Few brands can so consistently and eloquently execute a timeless watch design quite like Jaeger-LeCoultre. And a piece that has recently put this expertise on full display is the brand’s Master Calendar series, originally released at SIHH 2014. This series isn’t based on any specific watch, but rather from the early years of triple-calendar moon-phase pieces from the late 1940s and early 1950s. During this era, triple-calendar watches and moon-phases were not the “casual rarity” they are today, but rather a useful tool in remembering the day, month, and moon cycle in an era before satellite time and weather apps. You might remember from SIHH 2015 this watch’s appearance with a meteorite dial that gained it widespread praise; but whereas these “space watches” quickly sold out of stock, the original, modern Master Calendar has remained as a central piece within Jaeger-LeCoultre’s larger, and excellent, Master collection.
The watch has a 39-mm case, available in steel or rose gold, with somewhat short and rounds lugs, and a small, simple crown. On its silver sunburst dial is an outer date ring with a red “31” right above the 12 o’clock position, and a correspondingly red crescent-tipped hand slowly making its rounds, indicating the first part of the triple date, day-by-day. Moving inward, the dial features applied hour markers with Arabic numerals for the quarter-hour marks, and simple wedge markers at each of the other hours, while two dauphine hour and minute hands to indicate the time. At the 6 o’clock position is the watch’s small seconds subdial, which also hosts its moon-phase complication, while towards the top of the dial is the subtle Jaeger-Lecoultre logo, along with the day and month indicators.
Powering the watch and its unusual complication is the automatic, in-house Jaeger-LeCoultre Caliber 866/1, which has a 40-hour power reserve and is visible through a sapphire caseback. Most interesting about this movement is the brand’s willingness to produce it for a beautiful yet clearly niche-appeal timepiece. However, its design likely involved reviewing the rich history of JLC’s past successful triple-calendar and moon-phase complications, followed by the rewarding task of bringing these technical elements together for the modern movement. So its development may not have been as painstaking as many other of the brand’s wonderfully developed movements. The watch is currently listed by JLC at $21,300 for the rose-gold model (Ref. 1552520), and $9,550 for the steel (Ref. 1558420); although you could likely find both for a bit less depending on the dealer.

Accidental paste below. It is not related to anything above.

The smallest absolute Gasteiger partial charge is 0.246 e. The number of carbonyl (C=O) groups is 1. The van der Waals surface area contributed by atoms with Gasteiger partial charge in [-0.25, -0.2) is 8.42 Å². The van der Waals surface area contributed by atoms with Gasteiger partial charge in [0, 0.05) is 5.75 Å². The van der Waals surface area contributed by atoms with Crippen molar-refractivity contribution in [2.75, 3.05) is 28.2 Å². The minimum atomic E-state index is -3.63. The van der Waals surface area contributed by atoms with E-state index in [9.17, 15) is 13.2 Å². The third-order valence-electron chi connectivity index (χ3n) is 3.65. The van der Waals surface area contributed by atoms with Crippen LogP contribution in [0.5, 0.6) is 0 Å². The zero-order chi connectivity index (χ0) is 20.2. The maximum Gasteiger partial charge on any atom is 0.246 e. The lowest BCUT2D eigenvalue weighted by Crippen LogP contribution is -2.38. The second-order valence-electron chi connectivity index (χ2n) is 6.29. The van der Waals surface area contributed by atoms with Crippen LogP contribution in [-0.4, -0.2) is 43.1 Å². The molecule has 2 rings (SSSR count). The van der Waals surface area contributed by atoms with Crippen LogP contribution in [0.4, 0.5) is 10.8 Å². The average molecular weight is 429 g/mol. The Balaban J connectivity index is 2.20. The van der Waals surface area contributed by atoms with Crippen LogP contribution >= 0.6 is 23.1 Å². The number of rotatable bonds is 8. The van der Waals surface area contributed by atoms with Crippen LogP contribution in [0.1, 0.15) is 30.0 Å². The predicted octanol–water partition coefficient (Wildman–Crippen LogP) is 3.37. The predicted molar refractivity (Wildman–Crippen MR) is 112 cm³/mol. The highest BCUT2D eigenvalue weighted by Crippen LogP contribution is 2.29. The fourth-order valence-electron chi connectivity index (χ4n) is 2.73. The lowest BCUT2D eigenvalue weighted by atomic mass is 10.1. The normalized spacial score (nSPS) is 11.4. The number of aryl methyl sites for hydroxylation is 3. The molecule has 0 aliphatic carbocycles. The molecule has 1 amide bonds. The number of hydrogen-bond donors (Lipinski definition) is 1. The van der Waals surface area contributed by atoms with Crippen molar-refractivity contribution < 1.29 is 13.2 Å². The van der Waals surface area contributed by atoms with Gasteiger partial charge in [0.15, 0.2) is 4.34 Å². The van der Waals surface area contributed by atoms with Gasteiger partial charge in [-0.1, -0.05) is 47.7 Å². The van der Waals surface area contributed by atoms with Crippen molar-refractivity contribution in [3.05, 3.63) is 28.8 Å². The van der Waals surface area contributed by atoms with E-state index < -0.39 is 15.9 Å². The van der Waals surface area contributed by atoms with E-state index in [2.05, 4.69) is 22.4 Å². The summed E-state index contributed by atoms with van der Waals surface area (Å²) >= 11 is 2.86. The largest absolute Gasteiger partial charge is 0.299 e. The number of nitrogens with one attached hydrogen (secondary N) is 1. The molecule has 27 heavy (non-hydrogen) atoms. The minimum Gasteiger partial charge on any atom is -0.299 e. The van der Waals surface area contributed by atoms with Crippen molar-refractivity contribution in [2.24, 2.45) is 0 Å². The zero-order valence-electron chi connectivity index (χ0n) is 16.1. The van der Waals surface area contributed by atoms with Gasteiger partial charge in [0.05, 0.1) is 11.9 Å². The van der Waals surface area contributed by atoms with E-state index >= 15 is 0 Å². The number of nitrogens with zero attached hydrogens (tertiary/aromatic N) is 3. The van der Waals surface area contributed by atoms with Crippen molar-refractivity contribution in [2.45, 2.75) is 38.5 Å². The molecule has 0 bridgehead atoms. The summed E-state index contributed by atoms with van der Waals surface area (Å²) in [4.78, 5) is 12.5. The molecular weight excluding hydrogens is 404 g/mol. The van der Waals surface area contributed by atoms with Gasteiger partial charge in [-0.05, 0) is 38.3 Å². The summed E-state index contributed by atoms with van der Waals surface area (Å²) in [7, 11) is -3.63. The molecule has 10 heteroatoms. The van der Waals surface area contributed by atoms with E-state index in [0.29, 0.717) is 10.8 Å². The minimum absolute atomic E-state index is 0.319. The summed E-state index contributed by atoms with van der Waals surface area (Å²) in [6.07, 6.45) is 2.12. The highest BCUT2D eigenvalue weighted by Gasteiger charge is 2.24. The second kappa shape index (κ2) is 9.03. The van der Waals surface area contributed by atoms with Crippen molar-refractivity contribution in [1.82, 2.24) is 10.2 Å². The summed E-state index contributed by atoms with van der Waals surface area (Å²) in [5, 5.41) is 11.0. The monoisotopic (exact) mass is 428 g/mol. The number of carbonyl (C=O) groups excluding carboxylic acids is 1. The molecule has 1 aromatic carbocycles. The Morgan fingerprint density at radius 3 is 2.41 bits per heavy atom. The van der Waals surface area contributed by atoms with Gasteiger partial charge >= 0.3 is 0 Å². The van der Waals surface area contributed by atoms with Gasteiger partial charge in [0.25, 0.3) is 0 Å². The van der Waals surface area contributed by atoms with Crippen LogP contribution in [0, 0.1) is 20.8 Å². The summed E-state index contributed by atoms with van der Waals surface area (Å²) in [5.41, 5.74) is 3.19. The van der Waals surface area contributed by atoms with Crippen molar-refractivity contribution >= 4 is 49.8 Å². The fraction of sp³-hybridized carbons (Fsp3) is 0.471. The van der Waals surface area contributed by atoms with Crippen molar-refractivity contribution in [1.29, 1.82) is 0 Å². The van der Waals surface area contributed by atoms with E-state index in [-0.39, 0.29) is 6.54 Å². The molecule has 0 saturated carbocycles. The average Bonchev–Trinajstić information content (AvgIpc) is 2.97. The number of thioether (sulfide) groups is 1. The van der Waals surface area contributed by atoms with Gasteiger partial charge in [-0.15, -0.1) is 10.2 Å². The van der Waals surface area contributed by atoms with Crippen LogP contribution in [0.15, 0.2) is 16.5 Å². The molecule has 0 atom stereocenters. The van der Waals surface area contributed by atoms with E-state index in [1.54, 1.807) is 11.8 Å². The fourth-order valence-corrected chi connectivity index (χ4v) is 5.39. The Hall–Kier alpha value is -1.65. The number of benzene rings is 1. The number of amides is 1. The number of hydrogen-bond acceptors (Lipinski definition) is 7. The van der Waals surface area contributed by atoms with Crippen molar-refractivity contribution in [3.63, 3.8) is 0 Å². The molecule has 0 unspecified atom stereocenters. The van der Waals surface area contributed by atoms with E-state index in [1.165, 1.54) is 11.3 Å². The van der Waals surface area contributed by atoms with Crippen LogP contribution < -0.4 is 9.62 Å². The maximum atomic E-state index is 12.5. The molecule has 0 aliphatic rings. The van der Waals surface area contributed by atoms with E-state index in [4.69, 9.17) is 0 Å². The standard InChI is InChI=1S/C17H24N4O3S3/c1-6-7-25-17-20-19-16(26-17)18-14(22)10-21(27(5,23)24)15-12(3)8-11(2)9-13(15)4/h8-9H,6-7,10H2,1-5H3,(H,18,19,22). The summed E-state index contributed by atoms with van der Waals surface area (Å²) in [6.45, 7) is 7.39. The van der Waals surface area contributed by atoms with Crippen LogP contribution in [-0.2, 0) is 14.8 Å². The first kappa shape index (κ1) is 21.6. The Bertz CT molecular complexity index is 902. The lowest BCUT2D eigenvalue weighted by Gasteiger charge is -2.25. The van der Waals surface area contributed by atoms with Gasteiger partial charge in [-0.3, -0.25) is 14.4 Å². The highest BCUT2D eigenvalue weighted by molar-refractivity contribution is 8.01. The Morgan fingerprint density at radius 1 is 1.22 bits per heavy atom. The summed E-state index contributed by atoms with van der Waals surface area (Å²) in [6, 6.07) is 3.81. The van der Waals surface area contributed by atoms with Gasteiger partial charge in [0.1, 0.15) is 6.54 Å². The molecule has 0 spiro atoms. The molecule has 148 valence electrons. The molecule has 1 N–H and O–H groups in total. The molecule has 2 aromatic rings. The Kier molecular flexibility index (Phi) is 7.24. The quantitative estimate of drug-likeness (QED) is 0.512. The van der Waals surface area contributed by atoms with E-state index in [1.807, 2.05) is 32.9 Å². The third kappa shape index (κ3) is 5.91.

In comparison to the vintage models it derives its influence from, there is no hiding the mid-century heritage of triple calendars and moon-phases throughout its design. With its balanced dial layout, scattered red accents, style of Arabic numerals, and dauphine hands, the key elements of a Jaeger-LeCoultre triple calendar and moon-phase are all there.
Meanwhile, its differences from the historic models — like many other vintage-inspired Jaeger-leCoultre watches — are mostly subtle refinements providing luxurious modernity in a timeless package. Its size is significantly increased — from historically as low as 33 mm to as high as 37 mm in diameter — to the current and more modern 39 mm. The movement is an automatic as compared to the mostly hand-wound movements found in the vintage models. And while many of the features on the watch draw their origins from the history of the series, this is — as far as I can tell — one of the first times so many of these elements have been brought together in this specific configuration. Some other purely modern elements are seen in the design of the case, the sapphire caseback, and the sunburst dial, all of which add to the distinct elegance this piece embodies.
This watch, from my perspective, is another example of Jaeger-LeCoultre working to exemplify its tradition as the go-to “watchmaker’s watch.” Its design resists showiness or flamboyance, instead opting for a classical restraint that most find desirable in a dress watch. All the while, however, it casually features an incredibly distinctive dial layout and a rather rare type of movement for the modern age. Overall, while the watch is by no means a strict vintage re-interpretation or homage, it still does well in channeling its ancestry, and helps to further position this brand as one of the market leaders in dress watches. Maybe the next JLC revisits the triple calendar design, it will produce a hand-wound re-creation of some beautiful 1940s piece, but until then this Master Calendar will do just fine.
For our most recent article, in which I compare the Breitling Superocean Heritage II to its historical inspiration, click here.
Caleb Anderson is a freelance writer with a primary focus on vintage watches. Since first learning about horology, he has garnered extensive knowledge in the field, and spends much of his time sharing his opinions among other writers, collectors, and dealers. Currently located near New York City, he is a persistent student in all things historical, a writer on many topics, and a casual runner.